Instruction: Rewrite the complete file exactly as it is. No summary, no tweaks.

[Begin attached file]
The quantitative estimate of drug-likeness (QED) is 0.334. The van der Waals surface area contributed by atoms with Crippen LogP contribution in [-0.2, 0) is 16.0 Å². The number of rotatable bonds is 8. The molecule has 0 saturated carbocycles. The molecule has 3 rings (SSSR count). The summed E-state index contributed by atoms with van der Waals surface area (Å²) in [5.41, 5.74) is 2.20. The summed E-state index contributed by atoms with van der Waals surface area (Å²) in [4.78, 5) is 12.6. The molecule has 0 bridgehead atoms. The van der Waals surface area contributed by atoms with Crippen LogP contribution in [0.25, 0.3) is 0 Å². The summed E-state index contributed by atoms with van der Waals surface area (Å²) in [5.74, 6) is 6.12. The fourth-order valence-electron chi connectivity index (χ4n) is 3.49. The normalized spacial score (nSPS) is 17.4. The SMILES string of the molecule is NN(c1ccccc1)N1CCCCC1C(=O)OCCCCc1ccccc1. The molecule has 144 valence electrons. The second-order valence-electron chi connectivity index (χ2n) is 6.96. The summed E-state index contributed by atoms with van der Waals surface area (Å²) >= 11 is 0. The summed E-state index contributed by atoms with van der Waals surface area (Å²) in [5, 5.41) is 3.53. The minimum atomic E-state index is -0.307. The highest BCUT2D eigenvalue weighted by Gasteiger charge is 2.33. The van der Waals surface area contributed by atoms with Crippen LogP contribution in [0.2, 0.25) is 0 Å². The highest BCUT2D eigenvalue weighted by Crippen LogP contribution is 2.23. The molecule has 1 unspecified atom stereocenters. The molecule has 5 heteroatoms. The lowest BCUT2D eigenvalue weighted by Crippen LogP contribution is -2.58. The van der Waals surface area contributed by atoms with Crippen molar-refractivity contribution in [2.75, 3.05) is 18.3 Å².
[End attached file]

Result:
The quantitative estimate of drug-likeness (QED) is 0.334. The van der Waals surface area contributed by atoms with Crippen LogP contribution in [-0.2, 0) is 16.0 Å². The number of rotatable bonds is 8. The molecule has 0 saturated carbocycles. The molecule has 3 rings (SSSR count). The summed E-state index contributed by atoms with van der Waals surface area (Å²) in [5.41, 5.74) is 2.20. The summed E-state index contributed by atoms with van der Waals surface area (Å²) in [4.78, 5) is 12.6. The molecule has 0 bridgehead atoms. The van der Waals surface area contributed by atoms with Crippen LogP contribution in [0.25, 0.3) is 0 Å². The summed E-state index contributed by atoms with van der Waals surface area (Å²) in [5.74, 6) is 6.12. The fourth-order valence-electron chi connectivity index (χ4n) is 3.49. The normalized spacial score (nSPS) is 17.4. The SMILES string of the molecule is NN(c1ccccc1)N1CCCCC1C(=O)OCCCCc1ccccc1. The molecule has 144 valence electrons. The second-order valence-electron chi connectivity index (χ2n) is 6.96. The summed E-state index contributed by atoms with van der Waals surface area (Å²) >= 11 is 0. The summed E-state index contributed by atoms with van der Waals surface area (Å²) in [5, 5.41) is 3.53. The minimum atomic E-state index is -0.307. The highest BCUT2D eigenvalue weighted by Gasteiger charge is 2.33. The van der Waals surface area contributed by atoms with Crippen LogP contribution in [0.2, 0.25) is 0 Å². The highest BCUT2D eigenvalue weighted by Crippen LogP contribution is 2.23. The molecule has 1 unspecified atom stereocenters. The molecule has 5 heteroatoms. The lowest BCUT2D eigenvalue weighted by Crippen LogP contribution is -2.58. The van der Waals surface area contributed by atoms with Crippen molar-refractivity contribution in [2.75, 3.05) is 18.3 Å².